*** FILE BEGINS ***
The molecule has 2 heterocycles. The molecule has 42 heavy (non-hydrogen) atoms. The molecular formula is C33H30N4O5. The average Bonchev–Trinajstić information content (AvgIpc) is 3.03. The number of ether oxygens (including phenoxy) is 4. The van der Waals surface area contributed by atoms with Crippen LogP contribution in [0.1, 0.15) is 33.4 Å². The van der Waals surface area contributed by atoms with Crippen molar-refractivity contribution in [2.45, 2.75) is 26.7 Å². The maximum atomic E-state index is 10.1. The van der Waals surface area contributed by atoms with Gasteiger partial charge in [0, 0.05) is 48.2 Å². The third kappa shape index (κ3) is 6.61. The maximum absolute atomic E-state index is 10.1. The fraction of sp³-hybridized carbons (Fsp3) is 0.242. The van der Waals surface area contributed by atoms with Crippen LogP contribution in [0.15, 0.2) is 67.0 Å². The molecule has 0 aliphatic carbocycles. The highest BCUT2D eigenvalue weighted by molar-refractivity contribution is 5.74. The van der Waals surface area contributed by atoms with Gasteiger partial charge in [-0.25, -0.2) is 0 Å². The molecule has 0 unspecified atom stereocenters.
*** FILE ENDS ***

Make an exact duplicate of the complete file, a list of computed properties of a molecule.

The molecule has 2 heterocycles. The molecule has 42 heavy (non-hydrogen) atoms. The molecular formula is C33H30N4O5. The average Bonchev–Trinajstić information content (AvgIpc) is 3.03. The number of ether oxygens (including phenoxy) is 4. The van der Waals surface area contributed by atoms with Crippen LogP contribution in [0.1, 0.15) is 33.4 Å². The van der Waals surface area contributed by atoms with Crippen molar-refractivity contribution in [2.45, 2.75) is 26.7 Å². The maximum atomic E-state index is 10.1. The van der Waals surface area contributed by atoms with Gasteiger partial charge in [0, 0.05) is 48.2 Å². The third kappa shape index (κ3) is 6.61. The maximum absolute atomic E-state index is 10.1. The fraction of sp³-hybridized carbons (Fsp3) is 0.242. The van der Waals surface area contributed by atoms with Crippen LogP contribution in [0.15, 0.2) is 67.0 Å². The molecule has 0 aliphatic carbocycles. The highest BCUT2D eigenvalue weighted by molar-refractivity contribution is 5.74. The van der Waals surface area contributed by atoms with Gasteiger partial charge in [-0.25, -0.2) is 0 Å². The molecule has 0 unspecified atom stereocenters.